Nov 25, 2012
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How long can someone possibly survive as a Hospitalist?

Im aware that the schedule of 7 on 7 off is fairy nice, but many people talk about Hospitalist as a career that eventually involves burnout. Is this true? I have never seen a 60 year old hospitalist so I am assuming this is an accurate statement.

If so, what do hospitalists do when they burnout? Primary Care? I imagine going from inpatient to outpatient would be near impossible as the skillsets are totally different.
 

Bostonredsox

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How long can someone possibly survive as a Hospitalist?

Im aware that the schedule of 7 on 7 off is fairy nice, but many people talk about Hospitalist as a career that eventually involves burnout. Is this true? I have never seen a 60 year old hospitalist so I am assuming this is an accurate statement.

If so, what do hospitalists do when they burnout? Primary Care? I imagine going from inpatient to outpatient would be near impossible as the skillsets are totally different.
I know guys in their 60s still doing week on week off work. More commonly, after 15-20 years, people retire to an outpatient clinic, and no the skills are not different to the point that you could not do the job, just need to keep up on the preventative medcine literature along the way, or they retire into an academic scene and primarily teach. Or they bank alot of $ and just flat out retire to the beach.
 

gutonc

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How long can someone possibly survive as a Hospitalist?

Im aware that the schedule of 7 on 7 off is fairy nice, but many people talk about Hospitalist as a career that eventually involves burnout. Is this true? I have never seen a 60 year old hospitalist so I am assuming this is an accurate statement.

If so, what do hospitalists do when they burnout? Primary Care? I imagine going from inpatient to outpatient would be near impossible as the skillsets are totally different.
Hospital medicine as a subspecialty of IM is about 10 years old at the outside so it's no surprise you've never seen a 60yo hospitalist.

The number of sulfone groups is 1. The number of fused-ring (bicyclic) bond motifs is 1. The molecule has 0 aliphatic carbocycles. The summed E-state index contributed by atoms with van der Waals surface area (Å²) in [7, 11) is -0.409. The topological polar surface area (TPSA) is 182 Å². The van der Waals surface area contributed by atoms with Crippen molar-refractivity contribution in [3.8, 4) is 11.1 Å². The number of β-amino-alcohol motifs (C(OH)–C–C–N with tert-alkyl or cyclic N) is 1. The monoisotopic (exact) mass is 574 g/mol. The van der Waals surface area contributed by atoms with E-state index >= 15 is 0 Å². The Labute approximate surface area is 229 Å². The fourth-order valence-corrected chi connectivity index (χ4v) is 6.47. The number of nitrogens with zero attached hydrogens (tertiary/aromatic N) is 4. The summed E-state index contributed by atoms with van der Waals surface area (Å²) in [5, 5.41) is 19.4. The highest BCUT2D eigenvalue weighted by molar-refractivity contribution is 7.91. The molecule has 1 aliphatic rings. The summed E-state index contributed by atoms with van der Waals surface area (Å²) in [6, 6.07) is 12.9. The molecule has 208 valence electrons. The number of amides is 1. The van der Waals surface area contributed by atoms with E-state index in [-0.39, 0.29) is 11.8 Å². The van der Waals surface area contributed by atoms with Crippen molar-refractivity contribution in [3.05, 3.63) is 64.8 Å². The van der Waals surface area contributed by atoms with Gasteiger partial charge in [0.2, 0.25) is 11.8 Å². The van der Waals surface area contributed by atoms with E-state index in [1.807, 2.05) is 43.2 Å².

What do they do when they "burnout?"

Work less.
Do UC.
Go somewhere else where the workload is different.
Do a fellowship.
Move into administration.
Retire.

Primary Care would be difficult but not impossible, but I think most people who choose hospitalist work would rather chew their own arms off than be PCPs.
 

Bostonredsox

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Hospital medicine as a subspecialty of IM is about 10 years old at the outside so it's no surprise you've never seen a 60yo hospitalist.

What do they do when they "burnout?"

Work less.
Do UC.
Go somewhere else where the workload is different.
Do a fellowship.
Move into administration.
Retire.

Primary Care would be difficult but not impossible, but I think most people who choose hospitalist work would rather chew their own arms off than be PCPs.
This, is the epitomy of hospitalist medicine. Even the worst days, atleast we aren't in the clinic.
 

Thinker123

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How long can someone possibly survive as a Hospitalist?

Im aware that the schedule of 7 on 7 off is fairy nice, but many people talk about Hospitalist as a career that eventually involves burnout. Is this true? I have never seen a 60 year old hospitalist so I am assuming this is an accurate statement.

If so, what do hospitalists do when they burnout? Primary Care? I imagine going from inpatient to outpatient would be near impossible as the skillsets are totally different.
There ARE 8-5 M-F hospitalist jobs out there. I don't like the idea because you lose all the free time which is the fun of being a hospitalist...but they exist. Someone could transition to one of these. There are also many hospitalist jobs that don't do week on week off. They just have random blocks of 3-5 days in a row on or off and often without nights. Many married people prefer this because they don't want to be away from their spouse for a full week then have off while their spouse still has to go to work (you might not really be off...you might get stuck with all the childcare duties!...LOL)

There are options. Hospitalists are here to stay. The night shift (nocturnist) is often the young single person's profession though.
 

Raryn

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Hospital medicine as a subspecialty of IM is about 10 years old at the outside so it's no surprise you've never seen a 60yo hospitalist.
Depends on where you are in the country. It's at least ~15 years old in CA, given that's how long Kaisers been doing it (and I know a number of individuals who have been hospitalists that long). I think Wachter (the current chair of ABIM, who many claim is the "founder" of the hospitalist movement) pens the beginning in the mid-90s.

Either way, Gutonc had the right general idea of it. The people who are talking about "no one does this >20 years" or "everyone burns out" are all talking out of their bums. The job hasn't been around that long.
 
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Thinker123